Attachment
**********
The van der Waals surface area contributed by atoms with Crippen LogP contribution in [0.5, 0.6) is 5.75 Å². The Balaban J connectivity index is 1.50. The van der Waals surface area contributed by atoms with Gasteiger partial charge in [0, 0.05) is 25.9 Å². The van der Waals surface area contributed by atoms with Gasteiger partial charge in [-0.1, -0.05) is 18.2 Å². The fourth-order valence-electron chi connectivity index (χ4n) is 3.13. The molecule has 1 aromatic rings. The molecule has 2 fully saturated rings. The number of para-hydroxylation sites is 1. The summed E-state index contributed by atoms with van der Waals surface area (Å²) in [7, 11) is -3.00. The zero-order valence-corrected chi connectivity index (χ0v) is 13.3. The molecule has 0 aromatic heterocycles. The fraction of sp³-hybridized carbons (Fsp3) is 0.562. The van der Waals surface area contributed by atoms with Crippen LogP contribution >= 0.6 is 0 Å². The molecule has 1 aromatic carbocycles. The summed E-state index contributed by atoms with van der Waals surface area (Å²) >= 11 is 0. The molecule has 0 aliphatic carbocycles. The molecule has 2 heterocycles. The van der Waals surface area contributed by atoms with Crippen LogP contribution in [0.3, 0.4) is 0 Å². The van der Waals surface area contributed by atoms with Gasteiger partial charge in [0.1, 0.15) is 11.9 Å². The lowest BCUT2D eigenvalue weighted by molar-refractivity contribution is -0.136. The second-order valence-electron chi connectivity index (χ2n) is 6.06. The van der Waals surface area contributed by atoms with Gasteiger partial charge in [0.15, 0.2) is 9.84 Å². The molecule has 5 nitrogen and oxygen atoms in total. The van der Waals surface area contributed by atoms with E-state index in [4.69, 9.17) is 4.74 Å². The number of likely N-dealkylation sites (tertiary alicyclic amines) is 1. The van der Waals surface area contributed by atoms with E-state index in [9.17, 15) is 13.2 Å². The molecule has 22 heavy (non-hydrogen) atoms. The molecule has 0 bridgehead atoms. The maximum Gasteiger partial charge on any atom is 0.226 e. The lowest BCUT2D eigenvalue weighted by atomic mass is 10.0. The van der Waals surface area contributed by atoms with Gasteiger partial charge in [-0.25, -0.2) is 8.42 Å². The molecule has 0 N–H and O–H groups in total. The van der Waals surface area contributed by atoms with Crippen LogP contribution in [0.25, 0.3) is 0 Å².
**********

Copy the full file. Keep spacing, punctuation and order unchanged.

The van der Waals surface area contributed by atoms with Crippen LogP contribution in [0.5, 0.6) is 5.75 Å². The Balaban J connectivity index is 1.50. The van der Waals surface area contributed by atoms with Gasteiger partial charge in [0, 0.05) is 25.9 Å². The van der Waals surface area contributed by atoms with Gasteiger partial charge in [-0.1, -0.05) is 18.2 Å². The fourth-order valence-electron chi connectivity index (χ4n) is 3.13. The molecule has 1 aromatic rings. The molecule has 2 fully saturated rings. The number of para-hydroxylation sites is 1. The summed E-state index contributed by atoms with van der Waals surface area (Å²) in [7, 11) is -3.00. The zero-order valence-corrected chi connectivity index (χ0v) is 13.3. The molecule has 0 aromatic heterocycles. The fraction of sp³-hybridized carbons (Fsp3) is 0.562. The van der Waals surface area contributed by atoms with Crippen LogP contribution >= 0.6 is 0 Å². The molecule has 1 aromatic carbocycles. The summed E-state index contributed by atoms with van der Waals surface area (Å²) >= 11 is 0. The molecule has 0 aliphatic carbocycles. The molecule has 2 heterocycles. The van der Waals surface area contributed by atoms with Crippen LogP contribution in [0.3, 0.4) is 0 Å². The van der Waals surface area contributed by atoms with Gasteiger partial charge in [0.1, 0.15) is 11.9 Å². The lowest BCUT2D eigenvalue weighted by molar-refractivity contribution is -0.136. The second-order valence-electron chi connectivity index (χ2n) is 6.06. The van der Waals surface area contributed by atoms with Gasteiger partial charge in [0.15, 0.2) is 9.84 Å². The molecule has 5 nitrogen and oxygen atoms in total. The van der Waals surface area contributed by atoms with E-state index in [4.69, 9.17) is 4.74 Å². The number of likely N-dealkylation sites (tertiary alicyclic amines) is 1. The van der Waals surface area contributed by atoms with E-state index in [9.17, 15) is 13.2 Å². The molecule has 22 heavy (non-hydrogen) atoms. The molecule has 0 bridgehead atoms. The maximum Gasteiger partial charge on any atom is 0.226 e. The lowest BCUT2D eigenvalue weighted by atomic mass is 10.0. The van der Waals surface area contributed by atoms with Gasteiger partial charge in [-0.25, -0.2) is 8.42 Å². The molecule has 0 N–H and O–H groups in total. The van der Waals surface area contributed by atoms with Crippen LogP contribution in [0.25, 0.3) is 0 Å².